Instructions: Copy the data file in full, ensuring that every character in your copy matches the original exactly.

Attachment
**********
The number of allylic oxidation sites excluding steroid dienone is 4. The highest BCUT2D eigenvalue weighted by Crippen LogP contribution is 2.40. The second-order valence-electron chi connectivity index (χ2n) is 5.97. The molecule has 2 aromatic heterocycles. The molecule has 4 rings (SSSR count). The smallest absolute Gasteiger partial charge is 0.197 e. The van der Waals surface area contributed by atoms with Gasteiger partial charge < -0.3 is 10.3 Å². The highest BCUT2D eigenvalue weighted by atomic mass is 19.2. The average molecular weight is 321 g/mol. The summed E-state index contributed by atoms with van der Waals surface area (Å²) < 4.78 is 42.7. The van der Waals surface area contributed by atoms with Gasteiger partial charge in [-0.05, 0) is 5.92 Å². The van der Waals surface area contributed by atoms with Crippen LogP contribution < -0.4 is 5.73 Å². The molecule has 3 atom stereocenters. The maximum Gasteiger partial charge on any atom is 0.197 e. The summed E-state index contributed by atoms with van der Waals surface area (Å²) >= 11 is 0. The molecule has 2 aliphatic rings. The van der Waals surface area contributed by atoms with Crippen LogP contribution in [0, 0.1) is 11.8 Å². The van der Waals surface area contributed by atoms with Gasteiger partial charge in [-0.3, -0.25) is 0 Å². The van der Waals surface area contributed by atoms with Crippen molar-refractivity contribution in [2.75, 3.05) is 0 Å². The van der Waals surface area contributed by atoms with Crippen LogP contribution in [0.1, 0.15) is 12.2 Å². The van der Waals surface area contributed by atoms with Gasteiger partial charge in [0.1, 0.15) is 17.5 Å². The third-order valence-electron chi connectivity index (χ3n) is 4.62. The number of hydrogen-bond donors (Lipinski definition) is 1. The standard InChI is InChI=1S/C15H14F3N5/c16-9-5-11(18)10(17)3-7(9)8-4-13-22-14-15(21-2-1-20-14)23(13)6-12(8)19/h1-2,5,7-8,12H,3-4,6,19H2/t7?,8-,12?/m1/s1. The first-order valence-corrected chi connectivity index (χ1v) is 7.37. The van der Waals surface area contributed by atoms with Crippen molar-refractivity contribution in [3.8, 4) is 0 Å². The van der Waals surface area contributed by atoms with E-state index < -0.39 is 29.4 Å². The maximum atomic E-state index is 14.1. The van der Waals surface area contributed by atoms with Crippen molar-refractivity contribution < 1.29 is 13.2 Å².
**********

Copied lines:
The number of allylic oxidation sites excluding steroid dienone is 4. The highest BCUT2D eigenvalue weighted by Crippen LogP contribution is 2.40. The second-order valence-electron chi connectivity index (χ2n) is 5.97. The molecule has 2 aromatic heterocycles. The molecule has 4 rings (SSSR count). The smallest absolute Gasteiger partial charge is 0.197 e. The van der Waals surface area contributed by atoms with Gasteiger partial charge < -0.3 is 10.3 Å². The highest BCUT2D eigenvalue weighted by atomic mass is 19.2. The average molecular weight is 321 g/mol. The summed E-state index contributed by atoms with van der Waals surface area (Å²) < 4.78 is 42.7. The van der Waals surface area contributed by atoms with Gasteiger partial charge in [-0.05, 0) is 5.92 Å². The van der Waals surface area contributed by atoms with Crippen LogP contribution < -0.4 is 5.73 Å². The molecule has 3 atom stereocenters. The maximum Gasteiger partial charge on any atom is 0.197 e. The summed E-state index contributed by atoms with van der Waals surface area (Å²) >= 11 is 0. The molecule has 2 aliphatic rings. The van der Waals surface area contributed by atoms with Crippen LogP contribution in [0, 0.1) is 11.8 Å². The van der Waals surface area contributed by atoms with Gasteiger partial charge in [-0.3, -0.25) is 0 Å². The van der Waals surface area contributed by atoms with Crippen molar-refractivity contribution in [2.75, 3.05) is 0 Å². The van der Waals surface area contributed by atoms with Crippen LogP contribution in [0.1, 0.15) is 12.2 Å². The van der Waals surface area contributed by atoms with Gasteiger partial charge in [0.1, 0.15) is 17.5 Å². The third-order valence-electron chi connectivity index (χ3n) is 4.62. The number of hydrogen-bond donors (Lipinski definition) is 1. The standard InChI is InChI=1S/C15H14F3N5/c16-9-5-11(18)10(17)3-7(9)8-4-13-22-14-15(21-2-1-20-14)23(13)6-12(8)19/h1-2,5,7-8,12H,3-4,6,19H2/t7?,8-,12?/m1/s1. The first-order valence-corrected chi connectivity index (χ1v) is 7.37. The van der Waals surface area contributed by atoms with Crippen molar-refractivity contribution in [3.8, 4) is 0 Å². The van der Waals surface area contributed by atoms with E-state index < -0.39 is 29.4 Å². The maximum atomic E-state index is 14.1. The van der Waals surface area contributed by atoms with Crippen molar-refractivity contribution < 1.29 is 13.2 Å².